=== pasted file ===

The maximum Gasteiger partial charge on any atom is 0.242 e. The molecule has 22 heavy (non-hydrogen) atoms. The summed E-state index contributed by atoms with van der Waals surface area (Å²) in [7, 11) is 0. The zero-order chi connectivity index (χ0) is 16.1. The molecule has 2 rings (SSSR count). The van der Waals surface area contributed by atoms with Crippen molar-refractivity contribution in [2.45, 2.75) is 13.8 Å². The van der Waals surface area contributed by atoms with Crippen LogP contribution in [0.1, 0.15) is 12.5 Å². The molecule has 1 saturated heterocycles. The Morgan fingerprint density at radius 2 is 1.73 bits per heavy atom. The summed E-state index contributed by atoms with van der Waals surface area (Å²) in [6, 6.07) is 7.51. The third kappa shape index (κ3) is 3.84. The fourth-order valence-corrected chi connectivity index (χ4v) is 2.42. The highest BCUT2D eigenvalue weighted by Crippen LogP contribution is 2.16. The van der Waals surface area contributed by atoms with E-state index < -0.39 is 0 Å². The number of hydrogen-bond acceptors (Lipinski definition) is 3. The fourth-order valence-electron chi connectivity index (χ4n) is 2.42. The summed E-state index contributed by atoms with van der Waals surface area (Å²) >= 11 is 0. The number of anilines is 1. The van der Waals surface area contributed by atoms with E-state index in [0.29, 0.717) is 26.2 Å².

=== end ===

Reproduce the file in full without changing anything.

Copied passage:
The maximum Gasteiger partial charge on any atom is 0.242 e. The molecule has 22 heavy (non-hydrogen) atoms. The summed E-state index contributed by atoms with van der Waals surface area (Å²) in [7, 11) is 0. The zero-order chi connectivity index (χ0) is 16.1. The molecule has 2 rings (SSSR count). The van der Waals surface area contributed by atoms with Crippen molar-refractivity contribution in [2.45, 2.75) is 13.8 Å². The van der Waals surface area contributed by atoms with Crippen LogP contribution in [0.1, 0.15) is 12.5 Å². The molecule has 1 saturated heterocycles. The Morgan fingerprint density at radius 2 is 1.73 bits per heavy atom. The summed E-state index contributed by atoms with van der Waals surface area (Å²) in [6, 6.07) is 7.51. The third kappa shape index (κ3) is 3.84. The fourth-order valence-corrected chi connectivity index (χ4v) is 2.42. The highest BCUT2D eigenvalue weighted by Crippen LogP contribution is 2.16. The van der Waals surface area contributed by atoms with E-state index < -0.39 is 0 Å². The number of hydrogen-bond acceptors (Lipinski definition) is 3. The fourth-order valence-electron chi connectivity index (χ4n) is 2.42. The summed E-state index contributed by atoms with van der Waals surface area (Å²) >= 11 is 0. The number of anilines is 1. The van der Waals surface area contributed by atoms with E-state index in [0.29, 0.717) is 26.2 Å².